HS Shivaprakash: “A writer is as much free or bound as everybody else”
Vinutha Mallya speaks to Prof HS Shivaprakash, author of Mahachaitra

Q. Did you think that your rights as an author were violated when certain groups wanted the government to ban Mahachaitra?

A. Not at all. A writer is as much free or bound as everybody else. That was for me not the question. I had written something with inner conviction. Some people opposed it. A lot many supported. But I was willing to stand by what I had written without bothering about other people’s reaction.

Q. But when pressure groups exert pressure, the impact on intellectual debate is devastating. In a sense, your play fell victim to that, especially because it brought up concerns over textbook policy.

A. I don’t think so. With great difficulty and with a lot of arm-twisting of the Government, the detractors could only get the book removed from the syllabus. That is all. But by default, they also made a whole lot of other people read the book. It was, in this case, not a fight between the Government and the writer, but a fight between two different ways of looking at history and the present. But the people who supported the book had read it. They conducted seminars about it in cities, towns and villages.

Q. The controversy around Mahachaitra was compared to The Satanic Verses by Girja Kumar in The Book on Trial: Fundamentalism and Censorship in India (Har-Anand, 1997). Did you think so?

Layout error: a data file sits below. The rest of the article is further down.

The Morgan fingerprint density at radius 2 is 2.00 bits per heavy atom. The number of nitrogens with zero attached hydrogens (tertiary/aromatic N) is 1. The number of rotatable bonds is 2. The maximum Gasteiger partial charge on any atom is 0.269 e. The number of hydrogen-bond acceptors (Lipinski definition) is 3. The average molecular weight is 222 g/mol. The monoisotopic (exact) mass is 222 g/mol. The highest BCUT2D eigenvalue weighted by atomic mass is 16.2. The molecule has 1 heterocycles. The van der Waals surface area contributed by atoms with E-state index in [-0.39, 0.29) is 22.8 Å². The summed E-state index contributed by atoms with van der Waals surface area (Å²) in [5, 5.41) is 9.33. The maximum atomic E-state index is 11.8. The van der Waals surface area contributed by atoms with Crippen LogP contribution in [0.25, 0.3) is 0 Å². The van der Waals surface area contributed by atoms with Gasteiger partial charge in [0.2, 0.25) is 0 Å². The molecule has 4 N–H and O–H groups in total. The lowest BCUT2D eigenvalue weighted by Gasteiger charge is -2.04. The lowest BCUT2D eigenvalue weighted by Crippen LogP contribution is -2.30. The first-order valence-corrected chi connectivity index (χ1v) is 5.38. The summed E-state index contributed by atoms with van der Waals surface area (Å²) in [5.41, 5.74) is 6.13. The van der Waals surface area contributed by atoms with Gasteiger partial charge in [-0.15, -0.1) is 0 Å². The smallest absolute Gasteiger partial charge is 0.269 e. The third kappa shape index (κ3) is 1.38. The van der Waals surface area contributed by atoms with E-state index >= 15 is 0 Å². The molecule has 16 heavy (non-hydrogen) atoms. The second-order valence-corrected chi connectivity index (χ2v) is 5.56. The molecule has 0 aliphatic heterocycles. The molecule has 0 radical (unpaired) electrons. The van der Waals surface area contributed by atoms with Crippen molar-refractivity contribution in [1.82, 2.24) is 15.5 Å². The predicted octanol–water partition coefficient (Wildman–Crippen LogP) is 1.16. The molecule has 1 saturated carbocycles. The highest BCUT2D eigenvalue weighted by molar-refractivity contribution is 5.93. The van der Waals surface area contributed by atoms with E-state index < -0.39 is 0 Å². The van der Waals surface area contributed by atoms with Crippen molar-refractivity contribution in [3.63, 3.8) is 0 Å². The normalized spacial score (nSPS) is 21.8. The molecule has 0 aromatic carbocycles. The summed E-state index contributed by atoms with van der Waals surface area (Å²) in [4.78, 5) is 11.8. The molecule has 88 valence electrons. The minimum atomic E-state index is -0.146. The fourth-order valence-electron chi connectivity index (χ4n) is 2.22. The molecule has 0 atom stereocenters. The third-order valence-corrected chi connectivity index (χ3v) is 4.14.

A. Beyond a point, the comparison misses the point. The Satanic Verses was opposed by fanatics, but there was no movement in its favour. In the case of Mahachaitra, there was a veritable movement led by exploited caste groups and classes – Dalits, OBCs, women’s groups, etc. This did not happen in the case of The Satanic Verses. It was supported only by spokespersons of liberalist intelligentsia.

Q. In your opinion, what did the incident/events reveal? And what lessons could be drawn from it? Should we accept such bans or challenge them? Or, do bans indirectly play a role in getting the book read more than it may otherwise have been?

A. Lesson A: If the writer has in his bones the good of the community, and writes after transcending his ego, in other words, if he is rooted in collective consciousness, there are always people to support him.

Lesson B: The writer does not belong to any special species that is above debate.

Lesson C: The writer should be aware of his responsibility to the people more than of his freedom.

Lesson D: He should have the guts to accept both praise and criticism, however bitter. But such debates cannot be properly understood by the liberalist mindset.

Q. Could you elaborate on the last statement?

A. The liberalist mindset assumes that everyone has absolute freedom, particularly writers and artists. This is a myth. Freedom is not given; it has to be earned. The price is to assume responsibility. The liberal mindset oversimplifies the issues.

HS Shivaprakash: “A writer is as much free or bound as everybody else”

Interview for an Indo-German documentary film theatre project (count 2 three), 2012

Interview of Prof. Shiva Prakash and Prof. Sadique on Linguistic diversity in Sufi bhakti in 2012

Interview in Doordarshan on the eve of his appointment as Director, The Tagore Centre, Berlin in 2011
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